Saturday, May 28, 2011

What Are Greeks Fed Up With?

Greeks are gathering to tell their government that they are “fed up.” With no coherent message, however, we are left to guess as to what exactly they are fed up with. A recent public opinion poll by Public Issue gives us a glimpse into that question. Most relevant among the questions was this: how responsible do you hold the following parties for Greece’s debt. The answers ranged from “very” to “little.” What they highlight is that this country still needs a narrative about how it got into this mess; and it also needs its citizenry to own up to its share of the blame.

 
On top of the list, with near universal (98%) disapproval, are “Greek governments.” The plural form is important: this is not the fault of the current government alone. But how far back does one go? Do people think that it is mostly the fault of the previous government, which admittedly derailed the country’s finances beyond the sorry state they were in to begin with? Or does one condemn the wider political and economic model that Greece has practiced since the restoration of democracy in 1974? Or does one go further back, to the civil war and its polarizing aftermath or even back to the formation of the Greek state? A poll will not capture such idiosyncrasies; but the near-universality of the answer may contain less consensus that is suggested at first.

Next come speculators (89%). This is a bizarre place to put blame, although PM Papandreou often does so. My response to this is, “don’t blame the messenger.” Speculators are of course rushing to profit from Greece’s woes. And their bets against Greece are making it harder for the country to borrow. But speculators did not create Greece’s debt. When they bet against Greece, they are merely a mirror showing us our imperfections. When they distrust the government’s reform agenda, they merely point out the obvious: that Greece’s chances to avoid default are slim and depend on a program that the government is less and less unified in its willingness to implement. Don’t blame the messenger.

Then come Greek banks (70%). This is equally odd. Greek banks certainly acted in a predatory manner – their failure of their loan portfolios demonstrates quite quickly how little due diligence they performed. My own experience tells me of banks pushing out loans to meet targets without brothering to find out if the recipients needed the loans or if they could repay them. And besides tax collectors, banks calling in loans are the chief economic manifestation of the crisis for the average Greek citizen and company. But insofar as Greece’s chief problem is public rather than private debt, banks are not really to blame – they may have bought Greek debt, and in that sense, they failed in their public due diligence as much as they failed in their private due diligence. But again, they did not create Greece’s debt problem.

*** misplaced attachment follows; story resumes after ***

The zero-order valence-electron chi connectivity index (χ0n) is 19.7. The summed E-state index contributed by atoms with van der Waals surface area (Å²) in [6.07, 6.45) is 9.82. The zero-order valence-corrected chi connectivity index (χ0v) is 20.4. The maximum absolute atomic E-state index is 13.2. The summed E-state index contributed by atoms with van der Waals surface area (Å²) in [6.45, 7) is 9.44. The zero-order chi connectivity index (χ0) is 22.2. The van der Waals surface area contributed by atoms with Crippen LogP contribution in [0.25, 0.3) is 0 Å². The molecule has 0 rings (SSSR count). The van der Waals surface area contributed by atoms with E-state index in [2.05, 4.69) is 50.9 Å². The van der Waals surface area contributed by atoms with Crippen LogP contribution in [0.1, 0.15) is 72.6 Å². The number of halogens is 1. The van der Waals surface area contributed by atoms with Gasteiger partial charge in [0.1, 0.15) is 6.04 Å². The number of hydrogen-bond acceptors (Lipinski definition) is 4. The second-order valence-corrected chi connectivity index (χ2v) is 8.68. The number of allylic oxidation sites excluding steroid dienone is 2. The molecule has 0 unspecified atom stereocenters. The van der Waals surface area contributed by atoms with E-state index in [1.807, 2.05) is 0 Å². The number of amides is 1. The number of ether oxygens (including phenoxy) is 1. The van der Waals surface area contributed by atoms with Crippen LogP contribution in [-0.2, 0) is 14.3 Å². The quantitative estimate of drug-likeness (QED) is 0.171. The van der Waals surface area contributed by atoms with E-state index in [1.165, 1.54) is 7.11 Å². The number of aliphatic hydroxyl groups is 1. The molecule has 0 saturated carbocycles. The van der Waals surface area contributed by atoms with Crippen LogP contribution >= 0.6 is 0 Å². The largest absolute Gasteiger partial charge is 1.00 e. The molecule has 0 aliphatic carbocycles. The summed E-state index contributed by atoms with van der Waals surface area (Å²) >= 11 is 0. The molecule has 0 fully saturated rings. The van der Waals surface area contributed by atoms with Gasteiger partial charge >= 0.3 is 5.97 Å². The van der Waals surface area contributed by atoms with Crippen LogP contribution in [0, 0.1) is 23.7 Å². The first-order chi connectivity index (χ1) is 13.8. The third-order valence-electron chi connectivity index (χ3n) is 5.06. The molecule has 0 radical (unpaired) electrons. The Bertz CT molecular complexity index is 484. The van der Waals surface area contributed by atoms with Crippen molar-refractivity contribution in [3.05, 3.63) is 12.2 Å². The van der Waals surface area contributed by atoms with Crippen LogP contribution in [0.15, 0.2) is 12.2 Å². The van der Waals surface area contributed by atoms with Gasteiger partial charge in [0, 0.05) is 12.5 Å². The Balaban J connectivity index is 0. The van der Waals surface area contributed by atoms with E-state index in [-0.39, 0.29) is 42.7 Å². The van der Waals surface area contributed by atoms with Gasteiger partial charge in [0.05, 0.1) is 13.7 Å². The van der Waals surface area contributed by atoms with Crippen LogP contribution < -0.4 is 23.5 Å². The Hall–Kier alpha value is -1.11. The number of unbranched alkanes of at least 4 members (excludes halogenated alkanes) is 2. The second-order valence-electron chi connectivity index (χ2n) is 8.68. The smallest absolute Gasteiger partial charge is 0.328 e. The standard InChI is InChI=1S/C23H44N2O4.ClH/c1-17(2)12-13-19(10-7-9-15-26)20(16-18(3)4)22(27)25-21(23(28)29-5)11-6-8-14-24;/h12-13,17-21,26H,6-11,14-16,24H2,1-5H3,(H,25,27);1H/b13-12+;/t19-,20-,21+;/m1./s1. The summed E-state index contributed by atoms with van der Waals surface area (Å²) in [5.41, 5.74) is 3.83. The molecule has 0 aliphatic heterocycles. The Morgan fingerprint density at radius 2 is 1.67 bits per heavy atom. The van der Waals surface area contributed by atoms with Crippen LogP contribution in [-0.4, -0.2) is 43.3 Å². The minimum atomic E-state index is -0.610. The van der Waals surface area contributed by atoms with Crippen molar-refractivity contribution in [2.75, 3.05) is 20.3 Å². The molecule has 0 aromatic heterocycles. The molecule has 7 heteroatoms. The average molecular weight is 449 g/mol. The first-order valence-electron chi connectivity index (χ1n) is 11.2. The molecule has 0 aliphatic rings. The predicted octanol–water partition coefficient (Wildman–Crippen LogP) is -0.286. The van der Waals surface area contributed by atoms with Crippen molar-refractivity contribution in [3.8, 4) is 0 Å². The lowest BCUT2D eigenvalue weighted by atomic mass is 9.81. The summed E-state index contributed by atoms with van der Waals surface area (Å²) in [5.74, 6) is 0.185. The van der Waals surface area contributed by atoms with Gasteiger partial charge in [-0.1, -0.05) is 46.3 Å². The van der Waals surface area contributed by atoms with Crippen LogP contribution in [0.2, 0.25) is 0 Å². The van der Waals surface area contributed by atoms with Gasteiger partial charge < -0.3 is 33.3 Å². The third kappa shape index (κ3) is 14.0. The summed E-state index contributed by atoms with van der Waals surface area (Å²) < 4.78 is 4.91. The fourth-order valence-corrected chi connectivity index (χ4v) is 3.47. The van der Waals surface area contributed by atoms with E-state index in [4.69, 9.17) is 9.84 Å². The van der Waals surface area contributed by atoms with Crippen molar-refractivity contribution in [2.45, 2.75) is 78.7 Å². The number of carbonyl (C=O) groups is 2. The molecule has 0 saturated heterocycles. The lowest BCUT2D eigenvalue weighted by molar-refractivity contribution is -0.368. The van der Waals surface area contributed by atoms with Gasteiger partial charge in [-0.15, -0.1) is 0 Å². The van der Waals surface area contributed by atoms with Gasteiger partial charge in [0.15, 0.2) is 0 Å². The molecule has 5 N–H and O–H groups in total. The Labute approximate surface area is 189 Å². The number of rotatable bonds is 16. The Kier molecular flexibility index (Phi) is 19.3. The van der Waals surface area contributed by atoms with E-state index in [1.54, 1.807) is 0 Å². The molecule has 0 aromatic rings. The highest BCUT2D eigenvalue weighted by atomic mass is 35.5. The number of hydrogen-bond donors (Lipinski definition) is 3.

Next on the list are Big EU states such as Germany and France (67%). I am puzzled by this. Is there some blame on German governments and German companies for engaging in corruption with Greece’s political system? Could such practices have added to Greece’s debt? Perhaps. Are they also to blame for tearing apart the Stability and Growth Pact (SGP)? Indeed. But to hold them largely responsible for Greek debt misreads economic history: they aided and abetted the crime in indirect ways and could have helped prevent it if they put enormous (and unrealistic for the time) pressure on Greece. But again their culpability is a few steps removed.

Next come foreign banks. Foreign banks behaved similarly irresponsibly in their due diligence of buying Greek debt as Greek banks did. Perhaps the 10 percentage points difference between their disapproval rating and that of Greek banks illustrates the lack of immediate contact that Greeks have with those banks. Or it may show that whatever foreign banks Greeks hold responsible, they do so under the umbrella of a “speculator.” Either way, their responsibility is not very high.